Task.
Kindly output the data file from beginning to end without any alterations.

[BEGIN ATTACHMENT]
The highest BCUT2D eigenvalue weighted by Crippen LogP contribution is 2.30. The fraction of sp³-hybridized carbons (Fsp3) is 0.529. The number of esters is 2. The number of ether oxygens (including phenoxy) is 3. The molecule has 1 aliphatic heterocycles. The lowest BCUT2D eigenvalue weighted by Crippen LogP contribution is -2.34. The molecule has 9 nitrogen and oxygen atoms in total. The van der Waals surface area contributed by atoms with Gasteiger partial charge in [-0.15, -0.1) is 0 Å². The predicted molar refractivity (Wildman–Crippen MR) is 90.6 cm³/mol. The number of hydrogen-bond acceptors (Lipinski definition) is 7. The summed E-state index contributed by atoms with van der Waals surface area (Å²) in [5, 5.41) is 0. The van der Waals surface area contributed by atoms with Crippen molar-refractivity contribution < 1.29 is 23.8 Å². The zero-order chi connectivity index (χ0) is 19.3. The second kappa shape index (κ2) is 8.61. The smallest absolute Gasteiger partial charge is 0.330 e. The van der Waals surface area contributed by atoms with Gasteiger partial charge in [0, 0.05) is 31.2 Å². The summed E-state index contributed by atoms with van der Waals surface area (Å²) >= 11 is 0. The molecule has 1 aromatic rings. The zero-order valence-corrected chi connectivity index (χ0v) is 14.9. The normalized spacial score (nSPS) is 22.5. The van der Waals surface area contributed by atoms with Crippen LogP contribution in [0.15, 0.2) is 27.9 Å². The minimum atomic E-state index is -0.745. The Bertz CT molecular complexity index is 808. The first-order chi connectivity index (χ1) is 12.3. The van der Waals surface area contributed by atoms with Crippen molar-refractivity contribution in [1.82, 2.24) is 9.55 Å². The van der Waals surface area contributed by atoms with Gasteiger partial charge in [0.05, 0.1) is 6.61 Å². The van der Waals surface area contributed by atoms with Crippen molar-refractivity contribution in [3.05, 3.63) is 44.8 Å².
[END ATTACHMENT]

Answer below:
The highest BCUT2D eigenvalue weighted by Crippen LogP contribution is 2.30. The fraction of sp³-hybridized carbons (Fsp3) is 0.529. The number of esters is 2. The number of ether oxygens (including phenoxy) is 3. The molecule has 1 aliphatic heterocycles. The lowest BCUT2D eigenvalue weighted by Crippen LogP contribution is -2.34. The molecule has 9 nitrogen and oxygen atoms in total. The van der Waals surface area contributed by atoms with Gasteiger partial charge in [-0.15, -0.1) is 0 Å². The predicted molar refractivity (Wildman–Crippen MR) is 90.6 cm³/mol. The number of hydrogen-bond acceptors (Lipinski definition) is 7. The summed E-state index contributed by atoms with van der Waals surface area (Å²) in [5, 5.41) is 0. The van der Waals surface area contributed by atoms with Crippen molar-refractivity contribution < 1.29 is 23.8 Å². The zero-order chi connectivity index (χ0) is 19.3. The second kappa shape index (κ2) is 8.61. The smallest absolute Gasteiger partial charge is 0.330 e. The van der Waals surface area contributed by atoms with Gasteiger partial charge in [0, 0.05) is 31.2 Å². The summed E-state index contributed by atoms with van der Waals surface area (Å²) >= 11 is 0. The molecule has 1 aromatic rings. The zero-order valence-corrected chi connectivity index (χ0v) is 14.9. The normalized spacial score (nSPS) is 22.5. The van der Waals surface area contributed by atoms with Crippen LogP contribution in [0.15, 0.2) is 27.9 Å². The minimum atomic E-state index is -0.745. The Bertz CT molecular complexity index is 808. The first-order chi connectivity index (χ1) is 12.3. The van der Waals surface area contributed by atoms with Crippen molar-refractivity contribution in [1.82, 2.24) is 9.55 Å². The van der Waals surface area contributed by atoms with Gasteiger partial charge in [0.05, 0.1) is 6.61 Å². The van der Waals surface area contributed by atoms with Crippen molar-refractivity contribution in [3.05, 3.63) is 44.8 Å².